After 2010 elections, Obama will look abroad
Not that much of the speculation about how President Obama will respond to the Democrats' likely losses in Tuesday's elections has concerned foreign affairs -- which is surprising.
True, international issues -- from the wars in Afghanistan and Iraq to the Middle East peace process -- have hardly figured in congressional campaigns across the country. Yet the conventional wisdom says the midterms' principal result will be a deadlocked Congress in which Obama's major domestic initiatives will stand little chance of passing. That means that, like more than a few presidents before him, he is likely to turn abroad in search of accomplishments to propel his reelection campaign.
Bill Clinton is remembered for his domestic "triangulations" after the Democrats 1994 mideterm losses. But in the next two years Clinton also oversaw a major U.S. military intervention in the Balkans, brokered an interim deal between Israelis and Palestinians, signed a nuclear arms reduction treaty with Russia and ordered cruise missile strikes against Iraq.
So what could Obama accomplish abroad between now and 2012?
One possibility will open before him later this week, when -- like Clinton before him -- he leaves the country after the election for a long tour of Asia. Obama's trip will take him to the region's big democracies -- India, Indonesia, Japan and South Korea -- which in recent months have shown signs of growing nervousness about China's aggressiveness. Therein lies the opportunity: to rebuild the U.S. position as a leader and defender of Asian democracies against Beijing's belligerent autocracy.
While Obama is away, Israeli Prime Minister Binyamin Netanyahu will travel to the United States for a potentially crucial meeting with Vice President Biden. The last encounter between these two last Spring led to a disastrous public dispute between Washington and Jerusalem over Israel's settlement construction in Jerusalem. But Biden actually has better rapport with Netanyahu than does Obama -- and Obama badly needs to persuade Netanyahu to make concessions on settlements that will allow the resumption of Middle East peace talks.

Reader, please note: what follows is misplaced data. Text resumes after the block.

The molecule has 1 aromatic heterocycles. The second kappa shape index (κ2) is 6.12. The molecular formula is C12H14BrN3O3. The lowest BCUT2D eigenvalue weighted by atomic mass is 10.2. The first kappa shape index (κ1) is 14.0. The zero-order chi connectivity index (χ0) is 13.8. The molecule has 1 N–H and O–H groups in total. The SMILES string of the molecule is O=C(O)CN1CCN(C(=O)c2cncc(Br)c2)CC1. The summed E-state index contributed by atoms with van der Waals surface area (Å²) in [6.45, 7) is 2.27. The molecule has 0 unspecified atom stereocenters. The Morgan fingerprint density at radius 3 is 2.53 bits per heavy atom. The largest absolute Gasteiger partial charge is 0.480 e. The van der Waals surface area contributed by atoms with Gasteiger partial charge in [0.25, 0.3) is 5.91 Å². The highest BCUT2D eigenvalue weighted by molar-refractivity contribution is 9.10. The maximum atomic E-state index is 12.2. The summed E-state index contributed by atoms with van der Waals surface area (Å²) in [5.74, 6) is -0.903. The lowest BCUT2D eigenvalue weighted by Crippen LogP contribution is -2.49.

In August, Obama pushed Netanyahu and Palestinian President Mahmoud Abbas to set a one-year deadline for agreeing on the terms for a Palestinian state. In so doing, he ensured that he will begin his reelection campaign either with a historic breakthrough in the Middle East -- or a failure for which he will likely take much of the blame.
Similarly, Obama has set a mid-2011 deadline for beginning troop withdrawals from Afghanistan and pledged that all American troops will leave Iraq by the end of 2011. If he is able to fulfill both those pledges without plunging either country into chaos, he will have two more big accomplishments with which to impress voters -- particularly in the Democratic base.
So the next 14 months will produce plenty of presidential action on foreign policy, even if there are no sudden crises in places like Yemen or Sudan. And there is one wild card: Iran. Negotiations with its regime about its nuclear program are expected to resume later this month, but there is no indication so far that its hardline regime will be willing to stop or even to slow down its nuclear program. My colleague David Broder speculated over the weekend that Obama will lead the U.S. and its allies in a confrontation -- or even a war -- with Iran that will reshape the political landscape in 2012.
I think that's unlikely. Senior administration officials appear relatively relaxed about the Iranian threat for now, in part because of technical problems Tehran has been having enriching uranium. Even if the regime remains defiant, a move toward military confrontation by either the United States or Israel before the next presidential election won't happen unless Iran itself takes radical action -- such as expelling UN inspectors.
Still, foreign affairs will loom larger in the political debate by the time the next presidential campaign begins. Thanks in part to the timetables he has set, Obama will either have some big successes to talk about -- or his opponents will have some fresh clubs.
| November 2, 2010; 12:14 PM ET
Categories: Diehl | Tags: Jackson Diehl
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